I am the Good Shepherd; I know my sheep and my sheep know me—just as the Father knows me and I know the Father—and I lay down my life for the sheep.

 

I have other sheep that are not of this sheepfold.  I must bring them also.

 

They too will listen to my voice, and there shall be one flock and one shepherd.  (meditative pause)

 

Meditation:

So what do we hear?  What are some of the things we heard about?

 

Discuss with the children and respond to their responses.  This response is often just a repeating of the words the children give.

 

A long time ago there would be one sheepfold where the sheep would stay to be safe.  In the morning, the shepherd would come and call the sheep and they would follow him.

 

Jesus said that they knew his voice and would follow him.

Jesus said that sheep know him and he know them.  Just as the father knows Jesus and Jesus know the Father.

 

How much does Jesus love his sheep?

They are so protected and cared for!

 

Alternate longer reflection if children are able to sit longer from The Good Shepherd and the Child):   (MaryLynne suggests from experience, to save this till after the reading with the materials – you don’t want to lose the children before they get to see the reading with the materials – or you could use one of these ideas now and more later)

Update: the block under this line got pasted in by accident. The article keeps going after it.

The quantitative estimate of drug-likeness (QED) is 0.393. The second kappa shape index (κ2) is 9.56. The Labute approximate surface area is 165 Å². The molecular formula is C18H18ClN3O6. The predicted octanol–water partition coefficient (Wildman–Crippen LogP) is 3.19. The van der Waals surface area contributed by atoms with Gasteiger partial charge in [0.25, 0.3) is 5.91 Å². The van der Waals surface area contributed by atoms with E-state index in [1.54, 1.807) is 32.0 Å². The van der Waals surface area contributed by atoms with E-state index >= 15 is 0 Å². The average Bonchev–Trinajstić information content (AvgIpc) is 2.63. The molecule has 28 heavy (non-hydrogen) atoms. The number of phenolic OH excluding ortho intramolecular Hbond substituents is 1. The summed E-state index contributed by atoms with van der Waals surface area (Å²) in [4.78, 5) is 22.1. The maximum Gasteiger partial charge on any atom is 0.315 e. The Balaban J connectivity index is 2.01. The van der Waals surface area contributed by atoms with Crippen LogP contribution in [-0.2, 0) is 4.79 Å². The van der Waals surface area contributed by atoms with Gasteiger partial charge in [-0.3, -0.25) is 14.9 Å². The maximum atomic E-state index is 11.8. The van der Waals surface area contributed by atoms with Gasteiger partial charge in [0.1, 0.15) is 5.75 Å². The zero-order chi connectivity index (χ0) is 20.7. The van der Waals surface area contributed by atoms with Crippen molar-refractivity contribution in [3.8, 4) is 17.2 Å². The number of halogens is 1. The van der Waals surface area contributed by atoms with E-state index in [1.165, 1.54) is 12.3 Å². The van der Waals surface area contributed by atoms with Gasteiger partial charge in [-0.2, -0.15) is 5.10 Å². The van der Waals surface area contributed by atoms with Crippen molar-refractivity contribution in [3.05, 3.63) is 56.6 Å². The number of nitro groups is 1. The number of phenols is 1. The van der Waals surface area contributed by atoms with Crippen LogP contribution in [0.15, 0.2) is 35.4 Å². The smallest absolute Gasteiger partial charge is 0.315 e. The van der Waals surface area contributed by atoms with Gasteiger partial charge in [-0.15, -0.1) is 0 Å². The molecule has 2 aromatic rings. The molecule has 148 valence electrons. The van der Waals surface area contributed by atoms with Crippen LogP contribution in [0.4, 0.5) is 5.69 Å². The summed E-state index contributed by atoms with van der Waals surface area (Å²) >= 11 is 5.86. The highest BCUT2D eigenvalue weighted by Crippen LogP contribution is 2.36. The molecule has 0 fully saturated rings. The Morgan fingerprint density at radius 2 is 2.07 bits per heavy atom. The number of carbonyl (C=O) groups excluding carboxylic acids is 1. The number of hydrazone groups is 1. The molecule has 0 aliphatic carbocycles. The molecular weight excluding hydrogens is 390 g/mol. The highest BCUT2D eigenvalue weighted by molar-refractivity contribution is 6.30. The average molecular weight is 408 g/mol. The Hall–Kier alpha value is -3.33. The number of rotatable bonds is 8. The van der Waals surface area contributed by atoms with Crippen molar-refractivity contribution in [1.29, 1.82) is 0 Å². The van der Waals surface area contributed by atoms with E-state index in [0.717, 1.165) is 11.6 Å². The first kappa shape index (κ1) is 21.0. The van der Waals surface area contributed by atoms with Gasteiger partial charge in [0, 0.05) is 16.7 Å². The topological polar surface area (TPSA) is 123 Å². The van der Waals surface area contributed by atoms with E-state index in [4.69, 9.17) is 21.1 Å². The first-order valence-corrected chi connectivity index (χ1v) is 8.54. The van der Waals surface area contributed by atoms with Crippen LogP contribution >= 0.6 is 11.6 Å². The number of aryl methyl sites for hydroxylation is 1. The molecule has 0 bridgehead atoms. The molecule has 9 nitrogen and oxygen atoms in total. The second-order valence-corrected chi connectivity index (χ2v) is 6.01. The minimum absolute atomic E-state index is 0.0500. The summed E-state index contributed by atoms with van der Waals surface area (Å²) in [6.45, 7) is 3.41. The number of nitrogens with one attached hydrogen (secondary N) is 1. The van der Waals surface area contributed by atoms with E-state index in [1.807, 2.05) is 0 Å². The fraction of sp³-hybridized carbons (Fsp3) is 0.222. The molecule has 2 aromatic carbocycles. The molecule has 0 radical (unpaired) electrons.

The Good Shepherd knows every one of his sheep by name.  Gradually the sheep come to recognize his voice, and they listen to it.

 

The Good Shepherd leads his sheep out of the sheepfold and he guides them.  He walks ahead of his sheep to defend them from every danger.

 

The Good Shepherd’s love for his sheep is so great that it is like the love that binds together the Father and the Son (in the secret life of the Trinity, verses 14-15).

 

The Good Shepherd gives himself to his sheep in many ways (this does not related only to the moment of death but also to the continuous self-giving of the shepherd’s love).  He care for, protects, and defend the flock that belongs to him.

 

The Good Shepherd’s voice is so powerful that it will reach all the sheep, even those that are not yet a part of his flock, until at last there will be only one flock and one shepherd.

 

 

Scripture Reading with Materials:

(Gesture to the sheepfold.)  We can think of this as our sheepfold.  It has a gate that opens and closes.  (Take out the box/basket that holds the figures.)

 

This is the Good Shepherd.  (Place the Good Shepherd in the sheepfold.)